Big Belly Russell pulls the steering wheel left and then jerks it back hard to the right. This makes the small taxi seem to leap a small puddle without slowing down. He didn’t want to loose the momentum he had going up the slick road. Going down backwards would mean disaster. Sitting in the front seat is not the place I want to be right now. David and Lisa sit in the rear seat and laugh out loud every time they look into my eyes; They since the fear. I admit I’m scared. I’d never say it out loud. We are only a third up the narrow mountain road so this is just the beginning. It’s a full sunny day and the sun shines brightly but that doesn’t stop the fear inside. As soon as Big Belly Russell is back on his side of the road a multicolored bus squeezes by, barely missing the mountain trees on its right and us on the left. The bus has more wide eyed tourist sitting stiffly in their seats as it passes and continues down the mountain. Through the open windows I see them. They all have Red Stripe beer in hand. Jamaicans say that each bottle is filled with liquid courage. That may be the reason we do things here that we would never do at home.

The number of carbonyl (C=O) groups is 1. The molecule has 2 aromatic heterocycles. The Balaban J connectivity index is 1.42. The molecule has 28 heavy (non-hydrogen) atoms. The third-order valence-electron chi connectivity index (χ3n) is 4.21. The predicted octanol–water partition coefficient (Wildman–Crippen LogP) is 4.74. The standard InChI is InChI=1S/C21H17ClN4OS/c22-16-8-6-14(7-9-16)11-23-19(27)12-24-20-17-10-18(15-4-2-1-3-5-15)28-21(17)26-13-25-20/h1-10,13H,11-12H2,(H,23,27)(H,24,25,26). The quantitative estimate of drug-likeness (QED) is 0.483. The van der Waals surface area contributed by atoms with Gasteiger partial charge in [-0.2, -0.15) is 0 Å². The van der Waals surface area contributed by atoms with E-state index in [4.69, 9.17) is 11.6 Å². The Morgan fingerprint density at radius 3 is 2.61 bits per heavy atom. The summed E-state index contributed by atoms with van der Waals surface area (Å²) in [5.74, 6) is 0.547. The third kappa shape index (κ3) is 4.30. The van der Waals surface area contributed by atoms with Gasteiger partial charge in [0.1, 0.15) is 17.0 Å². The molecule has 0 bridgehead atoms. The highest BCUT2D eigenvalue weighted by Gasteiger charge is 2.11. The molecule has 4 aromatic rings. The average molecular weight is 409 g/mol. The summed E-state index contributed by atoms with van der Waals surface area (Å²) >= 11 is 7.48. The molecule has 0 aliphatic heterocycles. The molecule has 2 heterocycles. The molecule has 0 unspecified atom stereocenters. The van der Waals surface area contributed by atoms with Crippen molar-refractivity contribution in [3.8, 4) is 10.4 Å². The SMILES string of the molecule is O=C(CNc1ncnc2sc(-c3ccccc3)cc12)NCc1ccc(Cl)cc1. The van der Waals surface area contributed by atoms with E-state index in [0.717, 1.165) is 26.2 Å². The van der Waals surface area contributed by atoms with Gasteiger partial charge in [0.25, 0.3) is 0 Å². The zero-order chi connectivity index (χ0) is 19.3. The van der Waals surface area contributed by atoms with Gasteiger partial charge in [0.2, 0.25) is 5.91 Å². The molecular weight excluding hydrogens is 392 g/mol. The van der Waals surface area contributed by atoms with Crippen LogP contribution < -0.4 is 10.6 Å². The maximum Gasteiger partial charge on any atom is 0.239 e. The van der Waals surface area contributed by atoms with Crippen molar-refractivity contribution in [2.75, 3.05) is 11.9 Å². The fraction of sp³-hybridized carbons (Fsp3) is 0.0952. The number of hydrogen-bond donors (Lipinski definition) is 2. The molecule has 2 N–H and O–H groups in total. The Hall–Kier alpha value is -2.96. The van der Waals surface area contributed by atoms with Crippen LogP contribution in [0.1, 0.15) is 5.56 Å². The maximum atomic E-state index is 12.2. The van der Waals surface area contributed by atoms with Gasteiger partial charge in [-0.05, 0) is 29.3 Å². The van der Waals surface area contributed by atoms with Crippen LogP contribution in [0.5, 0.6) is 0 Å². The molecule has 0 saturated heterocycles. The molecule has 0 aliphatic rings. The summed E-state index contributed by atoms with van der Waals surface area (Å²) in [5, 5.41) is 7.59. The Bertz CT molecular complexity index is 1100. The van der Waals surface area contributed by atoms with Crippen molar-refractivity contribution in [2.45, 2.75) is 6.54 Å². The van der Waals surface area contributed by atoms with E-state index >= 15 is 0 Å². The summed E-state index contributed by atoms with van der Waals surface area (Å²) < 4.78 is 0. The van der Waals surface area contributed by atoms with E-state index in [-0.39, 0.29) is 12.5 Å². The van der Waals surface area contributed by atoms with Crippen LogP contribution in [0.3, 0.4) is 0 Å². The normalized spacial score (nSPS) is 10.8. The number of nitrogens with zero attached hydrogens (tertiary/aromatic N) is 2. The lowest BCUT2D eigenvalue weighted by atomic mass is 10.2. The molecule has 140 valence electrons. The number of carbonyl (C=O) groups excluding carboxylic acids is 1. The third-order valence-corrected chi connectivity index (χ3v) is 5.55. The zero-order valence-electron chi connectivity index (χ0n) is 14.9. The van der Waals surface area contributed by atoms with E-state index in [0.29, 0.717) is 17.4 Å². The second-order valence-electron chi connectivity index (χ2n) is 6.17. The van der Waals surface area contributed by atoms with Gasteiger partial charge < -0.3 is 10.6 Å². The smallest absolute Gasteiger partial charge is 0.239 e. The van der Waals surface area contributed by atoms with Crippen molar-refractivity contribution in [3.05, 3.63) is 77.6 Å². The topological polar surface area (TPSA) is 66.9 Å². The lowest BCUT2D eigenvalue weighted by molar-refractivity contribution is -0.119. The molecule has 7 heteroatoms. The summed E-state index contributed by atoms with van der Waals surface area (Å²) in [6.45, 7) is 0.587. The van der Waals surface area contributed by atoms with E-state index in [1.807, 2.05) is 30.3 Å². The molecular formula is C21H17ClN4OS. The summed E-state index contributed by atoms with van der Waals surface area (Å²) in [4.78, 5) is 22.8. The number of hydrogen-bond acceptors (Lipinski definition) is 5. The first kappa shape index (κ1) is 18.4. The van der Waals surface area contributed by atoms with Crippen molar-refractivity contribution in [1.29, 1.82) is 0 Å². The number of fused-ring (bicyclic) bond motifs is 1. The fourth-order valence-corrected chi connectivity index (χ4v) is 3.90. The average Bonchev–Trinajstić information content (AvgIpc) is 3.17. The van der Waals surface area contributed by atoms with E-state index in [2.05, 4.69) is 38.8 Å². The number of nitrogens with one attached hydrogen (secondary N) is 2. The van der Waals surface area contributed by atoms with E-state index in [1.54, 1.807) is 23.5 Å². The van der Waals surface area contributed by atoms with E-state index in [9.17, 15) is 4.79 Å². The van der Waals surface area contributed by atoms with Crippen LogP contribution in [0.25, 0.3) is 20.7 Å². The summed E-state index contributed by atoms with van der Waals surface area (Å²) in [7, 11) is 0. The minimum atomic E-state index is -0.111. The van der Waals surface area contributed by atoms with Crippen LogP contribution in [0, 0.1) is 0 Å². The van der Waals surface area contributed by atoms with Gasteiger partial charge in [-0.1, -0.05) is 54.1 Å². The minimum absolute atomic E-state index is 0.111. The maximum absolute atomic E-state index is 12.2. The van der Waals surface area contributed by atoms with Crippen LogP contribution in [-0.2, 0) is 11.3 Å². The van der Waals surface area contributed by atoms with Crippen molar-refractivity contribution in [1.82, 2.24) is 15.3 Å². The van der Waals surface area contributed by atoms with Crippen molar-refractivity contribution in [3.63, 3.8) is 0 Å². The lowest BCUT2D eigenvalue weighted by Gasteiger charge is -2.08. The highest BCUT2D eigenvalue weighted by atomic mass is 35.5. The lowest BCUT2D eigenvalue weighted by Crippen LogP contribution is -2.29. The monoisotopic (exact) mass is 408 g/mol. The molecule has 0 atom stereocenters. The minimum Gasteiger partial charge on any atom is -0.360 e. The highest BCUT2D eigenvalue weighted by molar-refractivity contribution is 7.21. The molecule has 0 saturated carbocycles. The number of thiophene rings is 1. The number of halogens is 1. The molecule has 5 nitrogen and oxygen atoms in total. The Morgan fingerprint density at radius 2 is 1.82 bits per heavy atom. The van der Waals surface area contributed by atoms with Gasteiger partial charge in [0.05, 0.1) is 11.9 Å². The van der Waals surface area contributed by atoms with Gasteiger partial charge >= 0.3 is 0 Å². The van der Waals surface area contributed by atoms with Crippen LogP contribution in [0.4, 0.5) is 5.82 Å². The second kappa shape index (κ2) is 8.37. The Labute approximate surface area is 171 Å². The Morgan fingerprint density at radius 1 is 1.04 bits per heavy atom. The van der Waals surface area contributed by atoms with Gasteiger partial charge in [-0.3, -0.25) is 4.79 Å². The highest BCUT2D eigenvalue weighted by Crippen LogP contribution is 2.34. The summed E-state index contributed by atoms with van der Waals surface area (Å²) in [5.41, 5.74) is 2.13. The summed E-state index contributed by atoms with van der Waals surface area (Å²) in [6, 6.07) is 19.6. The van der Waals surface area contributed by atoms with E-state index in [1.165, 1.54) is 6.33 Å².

The sun is still high but fades away as we head into the deep lush Jamaican forest that covers the center of the mountain. It darkens quickly. But, it’s not long before the brilliant color flashes out. They stick out against the dark backdrop of forest. Vendors with crafts and paintings line the road way. Any place that they can stick a hut is now a small business and a chance for better life. The small canvases are bold with color and rich in culture.
The paintings are inspiring.
It’s an inspiration that I would not recollect until a few years ago. I now use those colors in the same way on my canvases. So, I guess I owe some of the credit for inspiration to a scary ride, in a taxi, on a narrow road in the mountains of Jamaica and a driver by the name of Big Belly Russell